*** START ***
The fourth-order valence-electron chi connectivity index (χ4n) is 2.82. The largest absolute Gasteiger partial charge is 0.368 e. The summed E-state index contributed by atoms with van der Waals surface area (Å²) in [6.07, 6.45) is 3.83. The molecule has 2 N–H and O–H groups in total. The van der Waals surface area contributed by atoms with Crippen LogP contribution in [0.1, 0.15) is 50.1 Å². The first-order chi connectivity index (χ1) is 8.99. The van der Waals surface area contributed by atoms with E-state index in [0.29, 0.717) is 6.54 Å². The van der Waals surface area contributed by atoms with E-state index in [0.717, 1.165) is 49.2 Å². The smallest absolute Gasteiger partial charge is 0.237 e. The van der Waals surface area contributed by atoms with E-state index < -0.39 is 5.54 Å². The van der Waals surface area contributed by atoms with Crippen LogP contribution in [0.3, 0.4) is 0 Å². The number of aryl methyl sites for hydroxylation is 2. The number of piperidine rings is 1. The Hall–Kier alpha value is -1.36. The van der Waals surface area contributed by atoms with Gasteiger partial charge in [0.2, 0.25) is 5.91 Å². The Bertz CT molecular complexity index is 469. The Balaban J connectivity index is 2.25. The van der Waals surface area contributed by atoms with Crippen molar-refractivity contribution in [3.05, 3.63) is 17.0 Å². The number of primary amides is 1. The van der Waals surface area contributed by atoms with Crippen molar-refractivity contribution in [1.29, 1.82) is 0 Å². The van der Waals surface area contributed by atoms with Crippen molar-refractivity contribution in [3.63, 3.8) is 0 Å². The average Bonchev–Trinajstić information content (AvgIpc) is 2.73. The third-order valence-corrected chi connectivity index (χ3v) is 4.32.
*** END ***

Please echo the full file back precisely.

The fourth-order valence-electron chi connectivity index (χ4n) is 2.82. The largest absolute Gasteiger partial charge is 0.368 e. The summed E-state index contributed by atoms with van der Waals surface area (Å²) in [6.07, 6.45) is 3.83. The molecule has 2 N–H and O–H groups in total. The van der Waals surface area contributed by atoms with Crippen LogP contribution in [0.1, 0.15) is 50.1 Å². The first-order chi connectivity index (χ1) is 8.99. The van der Waals surface area contributed by atoms with E-state index in [0.29, 0.717) is 6.54 Å². The van der Waals surface area contributed by atoms with E-state index in [0.717, 1.165) is 49.2 Å². The smallest absolute Gasteiger partial charge is 0.237 e. The van der Waals surface area contributed by atoms with E-state index < -0.39 is 5.54 Å². The van der Waals surface area contributed by atoms with Crippen LogP contribution in [0.3, 0.4) is 0 Å². The number of aryl methyl sites for hydroxylation is 2. The number of piperidine rings is 1. The Hall–Kier alpha value is -1.36. The van der Waals surface area contributed by atoms with Gasteiger partial charge in [0.2, 0.25) is 5.91 Å². The Bertz CT molecular complexity index is 469. The Balaban J connectivity index is 2.25. The van der Waals surface area contributed by atoms with Crippen molar-refractivity contribution in [3.05, 3.63) is 17.0 Å². The number of primary amides is 1. The van der Waals surface area contributed by atoms with Crippen molar-refractivity contribution in [1.29, 1.82) is 0 Å². The van der Waals surface area contributed by atoms with Crippen molar-refractivity contribution in [3.63, 3.8) is 0 Å². The average Bonchev–Trinajstić information content (AvgIpc) is 2.73. The third-order valence-corrected chi connectivity index (χ3v) is 4.32.